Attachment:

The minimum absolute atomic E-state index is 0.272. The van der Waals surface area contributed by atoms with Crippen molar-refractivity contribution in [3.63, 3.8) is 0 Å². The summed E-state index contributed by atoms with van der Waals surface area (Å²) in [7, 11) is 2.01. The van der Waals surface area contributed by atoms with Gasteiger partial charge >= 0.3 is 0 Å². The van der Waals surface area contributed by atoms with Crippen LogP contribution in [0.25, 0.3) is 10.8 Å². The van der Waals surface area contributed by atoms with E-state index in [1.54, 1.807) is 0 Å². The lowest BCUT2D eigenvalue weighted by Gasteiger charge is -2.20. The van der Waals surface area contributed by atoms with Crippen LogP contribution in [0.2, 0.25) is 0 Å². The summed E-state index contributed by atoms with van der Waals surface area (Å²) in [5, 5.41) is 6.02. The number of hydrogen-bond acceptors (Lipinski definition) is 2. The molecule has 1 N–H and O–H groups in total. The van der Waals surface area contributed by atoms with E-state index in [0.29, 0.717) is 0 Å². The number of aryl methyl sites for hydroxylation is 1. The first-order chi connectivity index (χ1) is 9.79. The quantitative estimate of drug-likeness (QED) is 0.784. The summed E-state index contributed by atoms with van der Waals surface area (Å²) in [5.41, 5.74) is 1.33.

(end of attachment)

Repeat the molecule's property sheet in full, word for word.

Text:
The minimum absolute atomic E-state index is 0.272. The van der Waals surface area contributed by atoms with Crippen molar-refractivity contribution in [3.63, 3.8) is 0 Å². The summed E-state index contributed by atoms with van der Waals surface area (Å²) in [7, 11) is 2.01. The van der Waals surface area contributed by atoms with Gasteiger partial charge >= 0.3 is 0 Å². The van der Waals surface area contributed by atoms with Crippen LogP contribution in [0.25, 0.3) is 10.8 Å². The van der Waals surface area contributed by atoms with E-state index in [1.54, 1.807) is 0 Å². The lowest BCUT2D eigenvalue weighted by Gasteiger charge is -2.20. The van der Waals surface area contributed by atoms with Crippen LogP contribution in [0.2, 0.25) is 0 Å². The summed E-state index contributed by atoms with van der Waals surface area (Å²) in [5, 5.41) is 6.02. The number of hydrogen-bond acceptors (Lipinski definition) is 2. The molecule has 1 N–H and O–H groups in total. The van der Waals surface area contributed by atoms with E-state index in [0.29, 0.717) is 0 Å². The number of aryl methyl sites for hydroxylation is 1. The first-order chi connectivity index (χ1) is 9.79. The quantitative estimate of drug-likeness (QED) is 0.784. The summed E-state index contributed by atoms with van der Waals surface area (Å²) in [5.41, 5.74) is 1.33.